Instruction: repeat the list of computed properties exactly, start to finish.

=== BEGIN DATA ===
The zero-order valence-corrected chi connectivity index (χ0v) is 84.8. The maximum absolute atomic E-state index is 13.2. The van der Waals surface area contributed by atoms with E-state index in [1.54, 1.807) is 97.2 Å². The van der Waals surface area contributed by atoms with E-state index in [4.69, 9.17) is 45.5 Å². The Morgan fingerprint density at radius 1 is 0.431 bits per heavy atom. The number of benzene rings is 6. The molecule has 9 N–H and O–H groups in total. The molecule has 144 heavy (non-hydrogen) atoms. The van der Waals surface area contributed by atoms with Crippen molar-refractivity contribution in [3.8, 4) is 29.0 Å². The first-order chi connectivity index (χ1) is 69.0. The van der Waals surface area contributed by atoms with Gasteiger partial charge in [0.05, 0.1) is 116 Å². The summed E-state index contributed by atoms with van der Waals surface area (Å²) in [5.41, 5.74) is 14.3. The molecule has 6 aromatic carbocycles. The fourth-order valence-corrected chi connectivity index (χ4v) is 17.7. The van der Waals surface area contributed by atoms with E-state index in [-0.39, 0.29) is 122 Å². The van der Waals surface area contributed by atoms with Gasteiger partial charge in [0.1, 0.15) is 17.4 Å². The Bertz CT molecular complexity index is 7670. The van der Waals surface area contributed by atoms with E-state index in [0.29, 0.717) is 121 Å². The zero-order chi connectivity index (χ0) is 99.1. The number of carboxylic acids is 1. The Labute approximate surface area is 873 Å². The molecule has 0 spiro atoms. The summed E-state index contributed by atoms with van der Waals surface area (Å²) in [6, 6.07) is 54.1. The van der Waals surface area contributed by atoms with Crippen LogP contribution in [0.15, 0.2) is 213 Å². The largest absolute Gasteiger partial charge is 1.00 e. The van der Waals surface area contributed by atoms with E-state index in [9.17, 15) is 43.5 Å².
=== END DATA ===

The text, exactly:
The zero-order valence-corrected chi connectivity index (χ0v) is 84.8. The maximum absolute atomic E-state index is 13.2. The van der Waals surface area contributed by atoms with E-state index in [1.54, 1.807) is 97.2 Å². The van der Waals surface area contributed by atoms with E-state index in [4.69, 9.17) is 45.5 Å². The Morgan fingerprint density at radius 1 is 0.431 bits per heavy atom. The number of benzene rings is 6. The molecule has 9 N–H and O–H groups in total. The molecule has 144 heavy (non-hydrogen) atoms. The van der Waals surface area contributed by atoms with Crippen molar-refractivity contribution in [3.8, 4) is 29.0 Å². The first-order chi connectivity index (χ1) is 69.0. The van der Waals surface area contributed by atoms with Gasteiger partial charge in [0.05, 0.1) is 116 Å². The summed E-state index contributed by atoms with van der Waals surface area (Å²) in [5.41, 5.74) is 14.3. The molecule has 6 aromatic carbocycles. The fourth-order valence-corrected chi connectivity index (χ4v) is 17.7. The van der Waals surface area contributed by atoms with E-state index in [-0.39, 0.29) is 122 Å². The van der Waals surface area contributed by atoms with Gasteiger partial charge in [0.1, 0.15) is 17.4 Å². The Bertz CT molecular complexity index is 7670. The van der Waals surface area contributed by atoms with E-state index in [0.29, 0.717) is 121 Å². The zero-order chi connectivity index (χ0) is 99.1. The number of carboxylic acids is 1. The Labute approximate surface area is 873 Å². The molecule has 0 spiro atoms. The summed E-state index contributed by atoms with van der Waals surface area (Å²) in [6, 6.07) is 54.1. The van der Waals surface area contributed by atoms with Crippen LogP contribution in [0.15, 0.2) is 213 Å². The largest absolute Gasteiger partial charge is 1.00 e. The van der Waals surface area contributed by atoms with E-state index in [9.17, 15) is 43.5 Å².